A kill was sent over the net, directly at Ball State’s Nikki Box.


Seconds later, another one came, although it was to the defensive specialist’s left. After that, a third one came but this time, she was unable to recover.


Serve after serve and kill followed by kill all seemed to find their way to Box, who struggled to stay in position and react quickly.


IPFW was clearly feasting on the true freshman.


“Steve [Shondell] told me at the beginning of the game that they were going to go after me because I’m young,” Box said. “Knowing that somebody is targeting you can make you jumpy, so it’s really important to stay calm.”


Box graduated from Yorktown High School in the spring and immediately saw playing time as the season began. In her home opener in early September against IPFW, Box played all five sets.


As the only true freshman receiving playing time, Box struggled under the bright lights of Worthen Arena, looking overwhelmed and a step behind the opposition that was constantly hammering her with shots.


A green player, Box isn’t the first to feel the pressure of being constantly under attack.


Box spent her high school career playing with the same players, but at Ball State, she’s faced with learning how to play with an entirely new team.


All opponents are new and environments are harsher. Worst of all, Box said every team knows who the youngest player is and will target her non-stop, a tough situation for a player who is still getting up to speed.


Box said she didn’t expect the learning curve to be very sharp, thinking the pace of the game would be the same.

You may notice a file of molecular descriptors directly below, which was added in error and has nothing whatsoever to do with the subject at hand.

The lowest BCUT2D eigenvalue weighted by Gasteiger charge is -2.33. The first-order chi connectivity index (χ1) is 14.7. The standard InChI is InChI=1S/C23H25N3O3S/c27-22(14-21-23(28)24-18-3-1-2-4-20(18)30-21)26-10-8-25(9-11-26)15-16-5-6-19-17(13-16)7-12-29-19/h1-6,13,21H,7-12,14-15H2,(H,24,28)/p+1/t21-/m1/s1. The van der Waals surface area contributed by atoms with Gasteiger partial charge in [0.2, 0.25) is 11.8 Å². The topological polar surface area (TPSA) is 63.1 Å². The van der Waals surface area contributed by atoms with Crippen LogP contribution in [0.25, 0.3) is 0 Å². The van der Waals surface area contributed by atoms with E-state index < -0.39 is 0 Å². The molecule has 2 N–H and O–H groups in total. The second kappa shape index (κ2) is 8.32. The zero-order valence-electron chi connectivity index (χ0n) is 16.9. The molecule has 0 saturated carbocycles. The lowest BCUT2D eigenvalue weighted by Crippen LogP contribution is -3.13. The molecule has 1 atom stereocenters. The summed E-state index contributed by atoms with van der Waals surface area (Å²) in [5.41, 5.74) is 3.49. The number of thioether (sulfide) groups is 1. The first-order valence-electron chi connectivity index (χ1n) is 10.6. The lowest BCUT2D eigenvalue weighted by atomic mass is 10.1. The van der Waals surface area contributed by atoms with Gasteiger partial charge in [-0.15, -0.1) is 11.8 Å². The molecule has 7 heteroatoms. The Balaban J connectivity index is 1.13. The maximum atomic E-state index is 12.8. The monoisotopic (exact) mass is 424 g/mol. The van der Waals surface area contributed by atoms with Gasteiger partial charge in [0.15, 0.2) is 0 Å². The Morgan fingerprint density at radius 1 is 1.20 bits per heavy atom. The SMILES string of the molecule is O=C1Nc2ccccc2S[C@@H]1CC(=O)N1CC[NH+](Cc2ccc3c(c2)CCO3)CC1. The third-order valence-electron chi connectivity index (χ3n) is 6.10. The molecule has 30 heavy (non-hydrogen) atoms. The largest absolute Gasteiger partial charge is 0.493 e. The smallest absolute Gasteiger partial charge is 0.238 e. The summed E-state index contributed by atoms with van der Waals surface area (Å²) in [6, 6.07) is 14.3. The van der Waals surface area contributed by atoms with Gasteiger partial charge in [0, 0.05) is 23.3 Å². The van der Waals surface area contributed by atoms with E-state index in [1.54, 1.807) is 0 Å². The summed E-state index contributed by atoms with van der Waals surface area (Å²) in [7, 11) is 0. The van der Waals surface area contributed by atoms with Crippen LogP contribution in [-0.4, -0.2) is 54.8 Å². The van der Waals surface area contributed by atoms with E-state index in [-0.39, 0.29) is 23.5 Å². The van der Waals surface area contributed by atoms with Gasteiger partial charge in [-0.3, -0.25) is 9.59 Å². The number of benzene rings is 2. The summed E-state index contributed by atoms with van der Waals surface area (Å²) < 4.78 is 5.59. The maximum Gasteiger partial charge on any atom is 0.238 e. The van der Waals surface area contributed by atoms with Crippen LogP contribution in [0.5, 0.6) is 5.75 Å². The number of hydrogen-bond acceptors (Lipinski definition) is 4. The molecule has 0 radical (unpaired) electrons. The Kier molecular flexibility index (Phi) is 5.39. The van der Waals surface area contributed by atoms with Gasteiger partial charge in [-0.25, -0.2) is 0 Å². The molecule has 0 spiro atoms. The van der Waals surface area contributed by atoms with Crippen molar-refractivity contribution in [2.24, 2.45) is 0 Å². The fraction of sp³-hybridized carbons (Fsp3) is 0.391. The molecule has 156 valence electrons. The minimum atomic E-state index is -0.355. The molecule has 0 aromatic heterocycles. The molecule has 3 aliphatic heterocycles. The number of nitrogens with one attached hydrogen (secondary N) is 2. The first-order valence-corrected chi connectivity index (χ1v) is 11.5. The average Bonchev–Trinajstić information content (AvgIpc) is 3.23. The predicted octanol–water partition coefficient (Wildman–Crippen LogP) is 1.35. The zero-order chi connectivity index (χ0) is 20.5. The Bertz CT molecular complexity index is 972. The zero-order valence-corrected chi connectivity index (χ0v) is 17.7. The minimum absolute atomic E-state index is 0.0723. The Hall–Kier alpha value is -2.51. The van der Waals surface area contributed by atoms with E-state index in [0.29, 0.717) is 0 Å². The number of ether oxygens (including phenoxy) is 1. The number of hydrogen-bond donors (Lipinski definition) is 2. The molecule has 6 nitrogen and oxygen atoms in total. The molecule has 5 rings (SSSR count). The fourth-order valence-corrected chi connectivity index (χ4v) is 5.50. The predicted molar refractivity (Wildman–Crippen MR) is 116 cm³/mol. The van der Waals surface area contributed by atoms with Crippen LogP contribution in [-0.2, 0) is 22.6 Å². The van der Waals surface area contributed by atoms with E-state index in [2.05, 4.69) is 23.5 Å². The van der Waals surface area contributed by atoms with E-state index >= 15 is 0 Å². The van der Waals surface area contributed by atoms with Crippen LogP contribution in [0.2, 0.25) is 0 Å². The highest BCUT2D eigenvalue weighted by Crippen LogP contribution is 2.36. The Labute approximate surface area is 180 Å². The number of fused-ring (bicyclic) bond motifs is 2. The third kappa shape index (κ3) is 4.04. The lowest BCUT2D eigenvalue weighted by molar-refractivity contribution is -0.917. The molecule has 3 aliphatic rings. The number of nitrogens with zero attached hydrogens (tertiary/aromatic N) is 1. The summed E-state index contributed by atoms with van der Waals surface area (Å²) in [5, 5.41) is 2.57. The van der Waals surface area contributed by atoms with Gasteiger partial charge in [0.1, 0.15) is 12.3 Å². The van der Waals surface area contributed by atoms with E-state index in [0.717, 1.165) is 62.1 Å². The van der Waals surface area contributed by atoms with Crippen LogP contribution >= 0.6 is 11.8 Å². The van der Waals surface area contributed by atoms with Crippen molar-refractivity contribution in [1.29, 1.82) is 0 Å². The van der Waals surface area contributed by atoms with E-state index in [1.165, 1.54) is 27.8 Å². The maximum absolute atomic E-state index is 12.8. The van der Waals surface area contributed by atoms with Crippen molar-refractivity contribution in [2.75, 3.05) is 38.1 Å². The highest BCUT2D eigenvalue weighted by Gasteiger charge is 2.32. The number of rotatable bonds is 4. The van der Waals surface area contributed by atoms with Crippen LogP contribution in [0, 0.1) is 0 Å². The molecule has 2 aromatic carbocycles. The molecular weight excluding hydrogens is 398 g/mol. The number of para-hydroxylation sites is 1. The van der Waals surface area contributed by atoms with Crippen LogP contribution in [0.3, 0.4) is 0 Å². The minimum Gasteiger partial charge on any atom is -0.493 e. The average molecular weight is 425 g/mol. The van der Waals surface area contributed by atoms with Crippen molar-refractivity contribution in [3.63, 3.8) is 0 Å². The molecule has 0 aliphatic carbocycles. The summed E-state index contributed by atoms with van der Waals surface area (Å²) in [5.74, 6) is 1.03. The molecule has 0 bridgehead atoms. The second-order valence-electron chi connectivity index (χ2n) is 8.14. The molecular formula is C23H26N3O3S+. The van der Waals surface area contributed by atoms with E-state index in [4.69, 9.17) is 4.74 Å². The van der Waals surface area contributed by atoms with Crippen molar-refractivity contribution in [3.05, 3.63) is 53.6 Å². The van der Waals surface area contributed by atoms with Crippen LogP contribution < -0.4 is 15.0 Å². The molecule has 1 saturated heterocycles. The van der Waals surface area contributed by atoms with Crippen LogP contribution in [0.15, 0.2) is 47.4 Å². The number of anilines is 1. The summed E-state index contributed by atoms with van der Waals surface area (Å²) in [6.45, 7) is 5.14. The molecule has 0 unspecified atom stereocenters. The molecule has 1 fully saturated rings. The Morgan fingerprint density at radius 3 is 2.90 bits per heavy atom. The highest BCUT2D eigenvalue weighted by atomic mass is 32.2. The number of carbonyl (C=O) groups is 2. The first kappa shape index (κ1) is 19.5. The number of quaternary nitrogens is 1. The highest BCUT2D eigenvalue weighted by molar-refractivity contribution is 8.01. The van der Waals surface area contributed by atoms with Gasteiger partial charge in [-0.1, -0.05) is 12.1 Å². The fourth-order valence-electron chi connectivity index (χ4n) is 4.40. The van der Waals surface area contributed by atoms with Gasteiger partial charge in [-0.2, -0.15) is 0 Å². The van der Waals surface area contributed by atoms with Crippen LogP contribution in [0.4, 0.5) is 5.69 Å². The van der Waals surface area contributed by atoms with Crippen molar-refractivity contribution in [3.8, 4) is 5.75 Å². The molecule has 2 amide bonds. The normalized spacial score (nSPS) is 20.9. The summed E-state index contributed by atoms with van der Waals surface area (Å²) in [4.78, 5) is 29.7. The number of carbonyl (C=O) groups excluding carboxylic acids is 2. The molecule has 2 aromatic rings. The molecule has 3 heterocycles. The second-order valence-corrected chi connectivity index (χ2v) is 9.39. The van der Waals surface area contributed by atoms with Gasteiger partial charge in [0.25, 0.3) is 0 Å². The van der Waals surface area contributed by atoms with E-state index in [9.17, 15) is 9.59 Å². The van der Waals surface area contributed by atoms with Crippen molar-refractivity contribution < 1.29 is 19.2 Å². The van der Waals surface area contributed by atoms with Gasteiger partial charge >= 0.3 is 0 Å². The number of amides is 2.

“Going to college, the game is just so much faster,” she said. “The ball comes at you so fast that you have to be even more ready than you already were.”


Since her match against IPFW, Box has seen her play improve while head coach Shondell has become more selective with the playing time she receives. On a team with five seniors and few injuries, Shondell has the luxury of letting Box learn through practice and not by playing in every game.


Instead, she gets to sit and learn behind senior Catie Fredrich, Ball State’s starting defensive specialist. Box said she mimics Fredrich, trying to get better every practice.


As the season progressed, Box looked more relaxed during games playing her reduced role. 


Shondell stood during practice, watching Box receive kills and dig them, mulling over his thoughts about the freshman. 


“It’s taken her a while to get comfortable with playing the college game,” he said. “But she’s the kind of player that when she’s on the court, you know you’ve got a great chance of winning.”


While playing defense, players have to stay low and steady, something Box said she’s working on.


It’s a different experience for Box, who said throughout her time at Yorktown that she could get away with having a higher posture because players weren’t at the same skill level.


She can’t get away with it anymore.


IPFW made that clear.